Jump to main content
Jump to site search

Issue 45, 2015
Previous Article Next Article

H2O–CH4 and H2S–CH4 complexes: a direct comparison through molecular beam experiments and ab initio calculations

Author affiliations

Abstract

New molecular beam scattering experiments have been performed to measure the total (elastic plus inelastic) cross sections as a function of the velocity in collisions between water and hydrogen sulfide projectile molecules and the methane target. Measured data have been exploited to characterize the range and strength of the intermolecular interaction in such systems, which are of relevance as they drive the gas phase molecular dynamics and the clathrate formation. Complementary information has been obtained by rotational spectra, recorded for the hydrogen sulfide–methane complex, with a pulsed nozzle Fourier transform microwave spectrometer. Extensive ab initio calculations have been performed to rationalize all the experimental findings. The combination of experimental and theoretical information has established the ground for the understanding of the nature of the interaction and allows for its basic components to be modelled, including charge transfer, in these weakly bound systems. The intermolecular potential for H2S–CH4 is significantly less anisotropic than for H2O–CH4, although both of them have potential minima that can be characterized as ‘hydrogen bonded’.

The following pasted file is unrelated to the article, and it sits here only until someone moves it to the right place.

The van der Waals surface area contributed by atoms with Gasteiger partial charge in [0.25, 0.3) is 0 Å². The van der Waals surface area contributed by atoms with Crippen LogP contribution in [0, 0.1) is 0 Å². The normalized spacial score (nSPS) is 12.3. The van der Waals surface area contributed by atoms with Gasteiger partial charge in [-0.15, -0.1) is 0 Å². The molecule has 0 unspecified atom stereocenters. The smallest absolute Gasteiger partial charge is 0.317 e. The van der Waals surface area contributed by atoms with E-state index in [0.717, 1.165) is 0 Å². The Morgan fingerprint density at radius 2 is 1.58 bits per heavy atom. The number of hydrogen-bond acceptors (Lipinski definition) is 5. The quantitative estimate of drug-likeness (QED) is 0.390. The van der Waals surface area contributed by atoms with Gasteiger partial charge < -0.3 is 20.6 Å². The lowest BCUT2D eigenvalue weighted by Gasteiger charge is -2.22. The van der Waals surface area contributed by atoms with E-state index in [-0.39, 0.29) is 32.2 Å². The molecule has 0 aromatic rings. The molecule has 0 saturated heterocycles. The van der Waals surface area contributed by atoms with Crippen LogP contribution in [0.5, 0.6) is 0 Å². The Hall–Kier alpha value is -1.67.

Graphical abstract: H2O–CH4 and H2S–CH4 complexes: a direct comparison through molecular beam experiments and ab initio calculations

Back to tab navigation

Article information


Submitted
26 Jun 2015
Accepted
09 Oct 2015
First published
14 Oct 2015

Phys. Chem. Chem. Phys., 2015,17, 30613-30623
Article type
Paper
Author version available

H2O–CH4 and H2S–CH4 complexes: a direct comparison through molecular beam experiments and ab initio calculations

D. Cappelletti, A. Bartocci, F. Frati, L. F. Roncaratti, L. Belpassi, F. Tarantelli, P. A. Lakshmi, E. Arunan and F. Pirani, Phys. Chem. Chem. Phys., 2015, 17, 30613
DOI: 10.1039/C5CP03704B

Social activity

Search articles by author

Spotlight

Advertisements